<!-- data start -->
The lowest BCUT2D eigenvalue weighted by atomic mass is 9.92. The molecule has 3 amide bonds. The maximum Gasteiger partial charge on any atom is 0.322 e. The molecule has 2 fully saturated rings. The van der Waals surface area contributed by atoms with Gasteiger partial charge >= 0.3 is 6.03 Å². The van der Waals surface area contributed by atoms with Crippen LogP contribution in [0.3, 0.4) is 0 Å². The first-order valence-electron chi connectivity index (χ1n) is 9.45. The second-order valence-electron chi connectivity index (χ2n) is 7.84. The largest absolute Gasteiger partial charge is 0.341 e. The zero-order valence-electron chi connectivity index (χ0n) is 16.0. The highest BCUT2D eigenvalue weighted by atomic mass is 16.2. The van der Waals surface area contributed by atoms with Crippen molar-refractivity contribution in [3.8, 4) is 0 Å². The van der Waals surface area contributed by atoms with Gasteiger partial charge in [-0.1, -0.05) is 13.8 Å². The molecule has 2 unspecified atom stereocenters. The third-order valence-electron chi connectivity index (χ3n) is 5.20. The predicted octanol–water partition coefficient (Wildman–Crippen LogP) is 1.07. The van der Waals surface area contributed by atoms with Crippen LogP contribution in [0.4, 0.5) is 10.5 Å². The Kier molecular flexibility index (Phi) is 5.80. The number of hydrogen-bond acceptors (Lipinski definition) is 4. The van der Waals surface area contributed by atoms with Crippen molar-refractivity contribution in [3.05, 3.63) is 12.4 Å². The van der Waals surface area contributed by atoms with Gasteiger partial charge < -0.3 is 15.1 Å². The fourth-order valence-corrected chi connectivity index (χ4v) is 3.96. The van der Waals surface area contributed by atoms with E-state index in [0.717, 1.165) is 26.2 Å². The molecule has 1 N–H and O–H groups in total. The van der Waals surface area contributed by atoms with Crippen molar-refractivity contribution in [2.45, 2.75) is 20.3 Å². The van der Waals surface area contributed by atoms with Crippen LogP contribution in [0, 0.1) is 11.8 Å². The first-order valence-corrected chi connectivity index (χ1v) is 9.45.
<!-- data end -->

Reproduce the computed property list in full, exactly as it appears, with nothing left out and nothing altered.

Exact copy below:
The lowest BCUT2D eigenvalue weighted by atomic mass is 9.92. The molecule has 3 amide bonds. The maximum Gasteiger partial charge on any atom is 0.322 e. The molecule has 2 fully saturated rings. The van der Waals surface area contributed by atoms with Gasteiger partial charge >= 0.3 is 6.03 Å². The van der Waals surface area contributed by atoms with Crippen LogP contribution in [0.3, 0.4) is 0 Å². The first-order valence-electron chi connectivity index (χ1n) is 9.45. The second-order valence-electron chi connectivity index (χ2n) is 7.84. The largest absolute Gasteiger partial charge is 0.341 e. The zero-order valence-electron chi connectivity index (χ0n) is 16.0. The highest BCUT2D eigenvalue weighted by atomic mass is 16.2. The van der Waals surface area contributed by atoms with Crippen molar-refractivity contribution in [3.8, 4) is 0 Å². The van der Waals surface area contributed by atoms with Gasteiger partial charge in [-0.1, -0.05) is 13.8 Å². The molecule has 2 unspecified atom stereocenters. The third-order valence-electron chi connectivity index (χ3n) is 5.20. The predicted octanol–water partition coefficient (Wildman–Crippen LogP) is 1.07. The van der Waals surface area contributed by atoms with Crippen LogP contribution in [0.4, 0.5) is 10.5 Å². The Kier molecular flexibility index (Phi) is 5.80. The number of hydrogen-bond acceptors (Lipinski definition) is 4. The van der Waals surface area contributed by atoms with Crippen molar-refractivity contribution in [3.05, 3.63) is 12.4 Å². The van der Waals surface area contributed by atoms with Gasteiger partial charge < -0.3 is 15.1 Å². The fourth-order valence-corrected chi connectivity index (χ4v) is 3.96. The van der Waals surface area contributed by atoms with E-state index in [0.717, 1.165) is 26.2 Å². The molecule has 1 N–H and O–H groups in total. The van der Waals surface area contributed by atoms with Crippen molar-refractivity contribution in [2.45, 2.75) is 20.3 Å². The van der Waals surface area contributed by atoms with Crippen LogP contribution in [0, 0.1) is 11.8 Å². The first-order valence-corrected chi connectivity index (χ1v) is 9.45.